(On DVD, September 2010) The September Issue does something very clever in its first minute: it confronts viewers who dismiss the world of fashion with sweeping statements that just betray their ignorance. (“people are frightened about fashion. Because it scares them or make them feel insecure they just put it down”) Thus challenged, viewers can settle down to enjoy a behind-the-scene look at the making of “the bible of the fashion industry”: The deeply influential September issue of Vogue magazine, which has the power to set trends for an entire season. This is one of those silent-narrator films (although the cameraman gets dragged into a photo-shoot late in the film, with hilarious results), leaving enough space for Vogue magazine’s staff. The two dominating figures are quasi-legendary editor Anna Wintour and creative director Grace Coddington: both squabble over the magazine’s layout, Wintour seemingly dominating for much of the film but eventually accepting Coddington’s advice by the end. (Given the contrast between the haughty Wintour and the earthier Coddington, this also stands as the viewers’ vindication.) There aren’t any big revelations or apologies about taste-maker Wintour, but that’s almost OK given the need to keep such figures on a quasi-mythical level. (Those who come to The September Issue with her caricature in The Devil Wears Prada in mind won’t be surprised or disappointed.) Otherwise, it’s a peek at the prodigious style factory that is Vogue, where considerable time and effort goes into making stunning pictures that may be discarded on a whim. Not enough time is spent on the actual graphic design of the magazine, but we get enough of models, photographers and editors trying to make sense of such a logistical undertaking. The end result isn’t much of a critical exploration of Vogue or its industry, since The September Issue is unarguably sympathetic to the world of fashion: after seeing so many people working hard at putting out such a beautiful product, how could it be otherwise?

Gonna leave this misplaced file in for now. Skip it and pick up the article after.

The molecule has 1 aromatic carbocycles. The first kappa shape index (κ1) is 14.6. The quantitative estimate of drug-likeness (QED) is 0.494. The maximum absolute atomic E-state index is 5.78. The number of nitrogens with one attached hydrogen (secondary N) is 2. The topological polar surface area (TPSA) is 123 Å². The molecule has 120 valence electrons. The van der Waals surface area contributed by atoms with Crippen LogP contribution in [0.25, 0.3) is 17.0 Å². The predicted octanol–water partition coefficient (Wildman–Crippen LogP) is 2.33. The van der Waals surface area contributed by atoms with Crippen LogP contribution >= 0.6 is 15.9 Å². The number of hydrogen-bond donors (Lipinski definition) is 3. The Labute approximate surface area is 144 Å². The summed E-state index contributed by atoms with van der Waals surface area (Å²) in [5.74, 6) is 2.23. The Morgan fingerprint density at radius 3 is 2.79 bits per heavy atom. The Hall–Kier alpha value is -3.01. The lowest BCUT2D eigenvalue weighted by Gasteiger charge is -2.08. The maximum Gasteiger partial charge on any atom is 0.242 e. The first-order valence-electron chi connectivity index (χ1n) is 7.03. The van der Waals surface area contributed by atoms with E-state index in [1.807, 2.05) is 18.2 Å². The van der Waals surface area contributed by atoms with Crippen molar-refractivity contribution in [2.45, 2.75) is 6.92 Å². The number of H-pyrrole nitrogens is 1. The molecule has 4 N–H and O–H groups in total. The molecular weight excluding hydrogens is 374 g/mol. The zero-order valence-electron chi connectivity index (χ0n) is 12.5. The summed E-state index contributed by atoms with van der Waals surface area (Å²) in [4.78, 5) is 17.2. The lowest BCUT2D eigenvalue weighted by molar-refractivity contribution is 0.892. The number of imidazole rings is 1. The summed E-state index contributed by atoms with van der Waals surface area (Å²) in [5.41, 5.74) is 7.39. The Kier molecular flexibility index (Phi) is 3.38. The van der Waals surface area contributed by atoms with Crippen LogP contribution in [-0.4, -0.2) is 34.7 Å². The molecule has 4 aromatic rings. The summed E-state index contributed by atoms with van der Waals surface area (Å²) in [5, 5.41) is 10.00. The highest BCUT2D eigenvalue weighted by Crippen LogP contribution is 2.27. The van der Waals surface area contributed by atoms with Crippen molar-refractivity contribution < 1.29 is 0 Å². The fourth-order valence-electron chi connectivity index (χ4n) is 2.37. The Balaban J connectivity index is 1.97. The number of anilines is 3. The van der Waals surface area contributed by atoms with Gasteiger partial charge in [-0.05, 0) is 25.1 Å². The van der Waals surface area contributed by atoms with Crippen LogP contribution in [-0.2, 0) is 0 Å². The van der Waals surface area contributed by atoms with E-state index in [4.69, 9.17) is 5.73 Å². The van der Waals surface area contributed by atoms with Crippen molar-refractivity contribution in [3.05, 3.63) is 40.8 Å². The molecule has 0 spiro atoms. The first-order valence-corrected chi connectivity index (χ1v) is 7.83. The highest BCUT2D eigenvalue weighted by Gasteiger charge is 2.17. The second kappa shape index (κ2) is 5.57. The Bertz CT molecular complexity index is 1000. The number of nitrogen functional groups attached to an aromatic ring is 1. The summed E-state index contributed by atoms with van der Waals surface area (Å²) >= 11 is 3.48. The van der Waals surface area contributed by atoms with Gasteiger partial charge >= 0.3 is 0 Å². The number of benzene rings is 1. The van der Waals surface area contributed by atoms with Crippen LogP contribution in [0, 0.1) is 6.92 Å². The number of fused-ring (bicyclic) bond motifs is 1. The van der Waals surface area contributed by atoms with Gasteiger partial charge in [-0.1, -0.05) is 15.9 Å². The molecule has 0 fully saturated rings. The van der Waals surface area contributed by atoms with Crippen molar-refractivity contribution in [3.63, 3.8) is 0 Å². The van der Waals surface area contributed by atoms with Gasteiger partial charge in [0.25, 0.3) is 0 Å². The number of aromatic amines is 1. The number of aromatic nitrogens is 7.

(On DVD, September 2010) This movie pushes a lot of my anti-humour buttons: I’m still sceptical about a good chunk of the latest British comics, and Russell Brand’s fame seems as unexplainable to me as that of Steve Coogan or Sacha Baron Cohen. (To say nothing of Jonah Hill, who feels like a less-funny Seth Rogen… and I don’t think of Rogen as particularly funny.) Raunchy comedies aren’t my favourite sub-genre either, and I’m getting too old to play the spot-the-pop-references game in which Get Him to the Greek often indulges. Those biases exposed, I still had quite a good time watching the film, in part because of its go-for-broke willingness to throw just about everything at the screen and hope some of it will be amusing to viewers. Much of the celebrity cameos were wasted on me, except for Paul Krugman’s deliciously unexpected appearance. Who would have thought? Brand’s grander-than-life portrait of a rock star living to the maximum is enough to make us pine for the decline of mass-marketed music, while Sean Combs turns in a equally-enjoyable performance as an overblown music executive. The film’s R-rated language and themes creates an atmosphere in which nearly anything can happen (including some things that you hope wouldn’t) and that kind of dreamlike no-limits feeling is something that’s relatively rare in today’s PG-rated comic landscape. Get Him to the Greek is undisciplined and scattered, but there isn’t as much grossing-out as you may expect… and even some overdone sweetness by the end. Too bad that the more responsible plot elements end up looking so dull and worn-out compared to the film’s excesses: a script polish may have been able to smooth out some of those edges. What’s there, however, is at least funnier than most other comedies on the shelf. It may even surprise those of you who don’t expect much.
Del Rey, 2006 reprint of 2005 original, 356 pages, C$10.99 mmpb, ISBN 0-345-45251-8
Freakishly obsessive readers of these reviews have probably noticed a shift in my attitude toward Science Fiction over the past few years. I read less of it (non-fiction seems more interesting to me these days), I don’t look at it so uncritically and I get less and less patient with its self-indulgences. Anyone would be forgiven to conclude that I’m slowly moving away from the genre.